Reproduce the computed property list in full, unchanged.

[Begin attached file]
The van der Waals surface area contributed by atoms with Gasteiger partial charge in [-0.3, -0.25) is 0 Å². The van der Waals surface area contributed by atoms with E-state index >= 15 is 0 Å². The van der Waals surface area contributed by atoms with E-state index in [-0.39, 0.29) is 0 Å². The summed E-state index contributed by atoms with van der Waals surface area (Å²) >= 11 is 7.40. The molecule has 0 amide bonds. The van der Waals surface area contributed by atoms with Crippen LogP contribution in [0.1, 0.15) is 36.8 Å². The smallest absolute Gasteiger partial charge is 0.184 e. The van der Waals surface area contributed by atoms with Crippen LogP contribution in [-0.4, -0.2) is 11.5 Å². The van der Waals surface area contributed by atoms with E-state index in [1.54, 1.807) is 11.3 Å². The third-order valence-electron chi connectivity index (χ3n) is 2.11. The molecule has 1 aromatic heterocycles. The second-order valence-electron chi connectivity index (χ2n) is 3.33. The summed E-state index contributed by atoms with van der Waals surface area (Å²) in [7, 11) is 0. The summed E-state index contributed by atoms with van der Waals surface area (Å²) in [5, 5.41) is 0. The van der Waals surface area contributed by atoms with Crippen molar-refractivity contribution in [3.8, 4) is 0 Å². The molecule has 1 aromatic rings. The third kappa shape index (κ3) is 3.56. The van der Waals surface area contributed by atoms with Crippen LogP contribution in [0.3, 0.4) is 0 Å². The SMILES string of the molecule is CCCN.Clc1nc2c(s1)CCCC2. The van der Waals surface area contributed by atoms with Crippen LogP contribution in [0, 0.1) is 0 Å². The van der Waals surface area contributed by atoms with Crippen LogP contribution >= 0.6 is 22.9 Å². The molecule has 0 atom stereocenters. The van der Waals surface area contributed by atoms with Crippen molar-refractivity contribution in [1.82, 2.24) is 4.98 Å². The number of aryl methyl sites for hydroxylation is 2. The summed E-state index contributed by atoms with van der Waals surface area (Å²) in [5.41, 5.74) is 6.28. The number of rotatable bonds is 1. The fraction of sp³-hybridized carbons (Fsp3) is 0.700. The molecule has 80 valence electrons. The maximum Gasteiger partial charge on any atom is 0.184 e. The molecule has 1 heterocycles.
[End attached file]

The van der Waals surface area contributed by atoms with Gasteiger partial charge in [-0.3, -0.25) is 0 Å². The van der Waals surface area contributed by atoms with E-state index >= 15 is 0 Å². The van der Waals surface area contributed by atoms with E-state index in [-0.39, 0.29) is 0 Å². The summed E-state index contributed by atoms with van der Waals surface area (Å²) >= 11 is 7.40. The molecule has 0 amide bonds. The van der Waals surface area contributed by atoms with Crippen LogP contribution in [0.1, 0.15) is 36.8 Å². The smallest absolute Gasteiger partial charge is 0.184 e. The van der Waals surface area contributed by atoms with Crippen LogP contribution in [-0.4, -0.2) is 11.5 Å². The van der Waals surface area contributed by atoms with E-state index in [1.54, 1.807) is 11.3 Å². The third-order valence-electron chi connectivity index (χ3n) is 2.11. The molecule has 1 aromatic heterocycles. The second-order valence-electron chi connectivity index (χ2n) is 3.33. The summed E-state index contributed by atoms with van der Waals surface area (Å²) in [7, 11) is 0. The summed E-state index contributed by atoms with van der Waals surface area (Å²) in [5, 5.41) is 0. The van der Waals surface area contributed by atoms with Crippen molar-refractivity contribution in [3.8, 4) is 0 Å². The molecule has 1 aromatic rings. The third kappa shape index (κ3) is 3.56. The van der Waals surface area contributed by atoms with Crippen LogP contribution in [0.3, 0.4) is 0 Å². The SMILES string of the molecule is CCCN.Clc1nc2c(s1)CCCC2. The van der Waals surface area contributed by atoms with Crippen LogP contribution in [0, 0.1) is 0 Å². The van der Waals surface area contributed by atoms with Crippen LogP contribution >= 0.6 is 22.9 Å². The molecule has 0 atom stereocenters. The van der Waals surface area contributed by atoms with Crippen molar-refractivity contribution in [1.82, 2.24) is 4.98 Å². The number of aryl methyl sites for hydroxylation is 2. The summed E-state index contributed by atoms with van der Waals surface area (Å²) in [5.41, 5.74) is 6.28. The number of rotatable bonds is 1. The fraction of sp³-hybridized carbons (Fsp3) is 0.700. The molecule has 80 valence electrons. The maximum Gasteiger partial charge on any atom is 0.184 e. The molecule has 1 heterocycles.